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President's corner: Look for opportunities to localize the debate on national health reform Date: 02/26/09

Trudy LiebermanA piece in early February published in the Florida Times-Union in Jacksonville told an interesting tale about WellCare, a managed-care provider dropping nearly 78,000 clients who were participating in a pilot program aimed at reforming the state's Medicaid program. The reason was unclear from the story.

The once high-flying company that made a specialty of Medicare Advantage plans and later got in trouble with the Centers for Medicare and Medicaid Services and other government agencies simply said that operating in the pilot program "is unsustainable."

The story talked about cuts in the state's Medicaid  reimbursement rate that the president of the Florida Association of Health Plans said were so low they made it difficult to continue participating in the program. It also noted that those dropped from coverage had to find a different health plan, and if they didn't, the state would automatically assign them to one.

That story had a lot to say about health care reform and how reporters can localize some the issues. Reform is now in the hands of Congress, and coverage of behind-the-scenes lobbying and dealmaking has inevitably shifted to political reporters. It always does. But that doesn't mean there aren't stories to write. There are plenty of them, and journalists who have covered the topic and attended our conferences and workshops are in a perfect position to tackle health reform from the grassroots.

The Florida story raised a number of topics that are linked to reform. We keep hearing about improving the quality of care and how people need medical homes and electronic records to improve continuity of care. Yet when a state allows providers to dump Medicaid recipients and force them to find another provider and possibly new doctors, that hardly fosters seamless care.

What about choice? During the campaign, we heard the candidates talk a lot about choice. But did they mean choice only for the middle and upper classes? What about poor people on Medicaid in Florida who could have their choices made by the state? And if WellCare dropped out because it wanted higher reimbursements, that raises the big question about cutting fees to doctors and hospitals and cost containment in general. Just how will reform deal with real cost controls that may squeeze the incomes of doctors and hospitals?

Good local reporting needs to dig beneath all this and reporters must be careful they are not used by providers in their campaign to get more money. Payments to doctors under the Medicare program will be on the agenda this year whether or not comprehensive reform occurs.

In localizing the story, Medicaid is a good place to start. It's key to the public/private model of reform that the health care cognoscenti apparently agree will be the American solution. Journalists need to examine who will really get coverage under any kind of expansion and who will be left out. The U.S. health system is good at not quite covering everyone and deferring until another day the time when all will have health insurance. What does the stimulus package do to let unemployed adults go on Medicaid, if anything? Will childless adults still go without coverage under the program? Take a look at kids still left out under the SCHIP expansion. Not every child eligible for Medicaid or SCHIP will be covered. Explore why they didn't make the cut and what they do to get care. That will help keep the spotlight on political promises that politicians, especially the president, made to cover everyone some day.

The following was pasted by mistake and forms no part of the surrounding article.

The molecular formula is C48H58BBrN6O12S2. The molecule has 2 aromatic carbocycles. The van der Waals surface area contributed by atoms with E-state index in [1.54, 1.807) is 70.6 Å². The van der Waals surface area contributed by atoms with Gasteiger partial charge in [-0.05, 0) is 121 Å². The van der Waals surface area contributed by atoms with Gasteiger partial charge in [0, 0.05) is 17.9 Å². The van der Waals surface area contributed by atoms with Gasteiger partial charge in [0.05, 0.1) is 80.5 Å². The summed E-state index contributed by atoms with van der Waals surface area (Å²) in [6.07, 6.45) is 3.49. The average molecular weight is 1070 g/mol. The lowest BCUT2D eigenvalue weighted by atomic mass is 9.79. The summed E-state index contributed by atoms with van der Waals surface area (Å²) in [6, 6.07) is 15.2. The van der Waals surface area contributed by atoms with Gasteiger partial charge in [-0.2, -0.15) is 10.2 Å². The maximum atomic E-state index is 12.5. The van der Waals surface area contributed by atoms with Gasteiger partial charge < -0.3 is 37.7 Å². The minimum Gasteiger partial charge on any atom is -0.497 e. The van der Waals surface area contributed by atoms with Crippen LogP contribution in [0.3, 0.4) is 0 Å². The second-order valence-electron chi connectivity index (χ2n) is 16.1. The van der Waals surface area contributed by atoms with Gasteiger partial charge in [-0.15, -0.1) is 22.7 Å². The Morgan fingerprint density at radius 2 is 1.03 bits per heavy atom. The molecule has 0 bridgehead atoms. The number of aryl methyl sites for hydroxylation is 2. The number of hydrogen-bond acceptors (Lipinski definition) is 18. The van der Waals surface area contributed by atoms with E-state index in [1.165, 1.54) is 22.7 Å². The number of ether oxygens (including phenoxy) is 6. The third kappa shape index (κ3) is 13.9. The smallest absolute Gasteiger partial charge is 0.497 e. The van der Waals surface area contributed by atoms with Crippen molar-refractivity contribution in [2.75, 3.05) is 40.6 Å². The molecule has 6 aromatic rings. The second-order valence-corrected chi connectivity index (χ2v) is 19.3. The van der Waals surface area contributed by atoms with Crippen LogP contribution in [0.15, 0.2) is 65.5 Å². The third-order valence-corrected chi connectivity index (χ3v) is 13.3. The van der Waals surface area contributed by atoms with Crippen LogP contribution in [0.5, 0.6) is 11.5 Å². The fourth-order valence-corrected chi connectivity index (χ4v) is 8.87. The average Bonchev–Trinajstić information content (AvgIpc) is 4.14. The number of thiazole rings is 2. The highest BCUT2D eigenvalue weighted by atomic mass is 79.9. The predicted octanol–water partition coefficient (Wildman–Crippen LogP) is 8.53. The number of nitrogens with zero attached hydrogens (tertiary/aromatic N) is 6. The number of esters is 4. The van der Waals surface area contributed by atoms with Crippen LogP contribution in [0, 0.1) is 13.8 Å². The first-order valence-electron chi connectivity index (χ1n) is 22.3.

Pay attention to the rhetoric. Everyone seems to be for "affordable" coverage. Who wouldn't be? But affordable coverage does not mean affordable care. The new, high-deductible insurance policies that will undoubtedly be touted as an answer to getting more people covered may be affordable, but they often leave families with high out-of-pocket expenses they cannot afford. Dissecting this problem of lack of insurance from the point of view of people who actually have to buy the policies could make some great copy. Looking at the deductibles, coinsurance, limited number of visits, and services not covered can be a consumer story fit into the context of the debate.

And then there's the grassroots story. Various special-interest groups like the American Medical Association and America's Health Insurance Plans have already mobilized their own grassroots ambassadors who can be called on to write letters, phone members of Congress, send e-mails, and make themselves available for fly-ins to Washington to appear before congressional committees.

Reporters can help identify who really is representing the grassroots and who is representing the special interests with much to gain or lose from reform.

Health reform gives our profession a chance to show what good journalism is all about. Good reporting is also a lot of fun.


Trudy Lieberman is president of the AHCJ board of directors. She is director of the Health and Medicine Reporting Program for the Graduate School of Journalism at City University of New York.